What Tort Reform Advocates Won’t Tell You

Our blog post yesterday discussed the 1994 personal injury lawsuit against Mcdonald’s, which put the focus on tort reform in America’s courts. Tort reform advocates, in their effort to label it a frivolous lawsuit, often clouded the facts of the incident.

In February 1992, a 79-year-old woman named Stella Liebeck was in the passenger seat of her grandson’s vehicle. She was not driving the car when the coffee spilled as critics often cite. She purchased the 49-cent cup of coffee from the McDonald’s drive-through window in Albuquerque, New Mexico. She had her grandson park the car so she could put cream and sugar in the coffee.

The coffee then spilled from the coffee onto her lap. Liebeck was wearing cotton sweatpants, which absorbed the coffee and held it close to her skin. The liquid scalded her thighs, buttocks, and groin area. Liebeck’s past medical expenses stemming from the coffee burn were over $10,000, and she had over $2,000 in future medical expenses. In addition, she lost about $5,000 of income from missed work. Mcdonald’s offered her $800.00 to settle the case.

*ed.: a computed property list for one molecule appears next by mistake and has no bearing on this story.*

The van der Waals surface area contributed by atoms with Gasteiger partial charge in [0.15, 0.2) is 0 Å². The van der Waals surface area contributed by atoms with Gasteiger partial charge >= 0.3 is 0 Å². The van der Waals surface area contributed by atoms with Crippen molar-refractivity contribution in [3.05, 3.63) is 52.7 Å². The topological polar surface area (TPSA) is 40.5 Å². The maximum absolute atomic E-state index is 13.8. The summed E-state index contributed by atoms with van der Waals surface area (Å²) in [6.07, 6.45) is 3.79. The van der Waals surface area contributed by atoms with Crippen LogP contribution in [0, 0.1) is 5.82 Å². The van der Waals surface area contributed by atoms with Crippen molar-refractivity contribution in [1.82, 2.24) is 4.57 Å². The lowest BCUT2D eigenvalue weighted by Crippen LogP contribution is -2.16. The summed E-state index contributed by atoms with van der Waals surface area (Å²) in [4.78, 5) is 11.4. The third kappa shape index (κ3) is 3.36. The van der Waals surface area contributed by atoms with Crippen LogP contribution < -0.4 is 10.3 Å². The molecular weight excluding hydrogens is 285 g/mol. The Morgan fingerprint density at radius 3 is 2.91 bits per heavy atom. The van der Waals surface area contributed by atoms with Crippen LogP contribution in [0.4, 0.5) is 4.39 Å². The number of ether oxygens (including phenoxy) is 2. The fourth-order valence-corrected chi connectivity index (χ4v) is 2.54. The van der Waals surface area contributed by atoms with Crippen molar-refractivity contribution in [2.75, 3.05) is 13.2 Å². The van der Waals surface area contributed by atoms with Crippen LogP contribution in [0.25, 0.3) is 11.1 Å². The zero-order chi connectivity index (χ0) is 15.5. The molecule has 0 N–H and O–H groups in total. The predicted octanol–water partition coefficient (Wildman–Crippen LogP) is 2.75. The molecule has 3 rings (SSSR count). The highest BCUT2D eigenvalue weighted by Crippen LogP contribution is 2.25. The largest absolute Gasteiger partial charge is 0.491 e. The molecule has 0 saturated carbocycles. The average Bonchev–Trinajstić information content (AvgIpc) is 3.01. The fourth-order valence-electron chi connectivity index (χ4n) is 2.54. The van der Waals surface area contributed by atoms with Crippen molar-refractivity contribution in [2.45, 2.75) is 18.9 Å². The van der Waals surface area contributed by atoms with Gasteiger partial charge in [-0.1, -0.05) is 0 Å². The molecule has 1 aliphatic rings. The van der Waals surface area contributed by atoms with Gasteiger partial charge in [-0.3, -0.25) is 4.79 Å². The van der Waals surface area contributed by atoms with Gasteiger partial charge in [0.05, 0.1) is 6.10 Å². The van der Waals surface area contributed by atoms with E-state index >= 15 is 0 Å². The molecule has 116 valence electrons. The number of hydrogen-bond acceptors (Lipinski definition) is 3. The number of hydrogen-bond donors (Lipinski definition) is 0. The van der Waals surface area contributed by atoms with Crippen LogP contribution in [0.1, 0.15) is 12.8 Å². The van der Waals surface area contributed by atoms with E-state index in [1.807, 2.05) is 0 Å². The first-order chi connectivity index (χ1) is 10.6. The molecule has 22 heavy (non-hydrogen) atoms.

Fortunately, for Ms. Liebeck, she did not accept McDonald’s initial settlement offer. Her personal injury attorney took the case to trial and the jury awarded her $2.7 million in punitive damages. The judge reduced the award and McDonalds finally settled the case for a lesser amount.

The facts of the case illustrate how severe and expensive injuries from a company’s negligence can be. Have you suffered injuries from another person or company’s negligence? Call our team today to discuss your case.

Koonz, McKenney, Johnson & DePaolis L.L.P.

Maryland, Washington, D.C. and Virginia Injury Attorneys

Approved by attorney Julie Heiden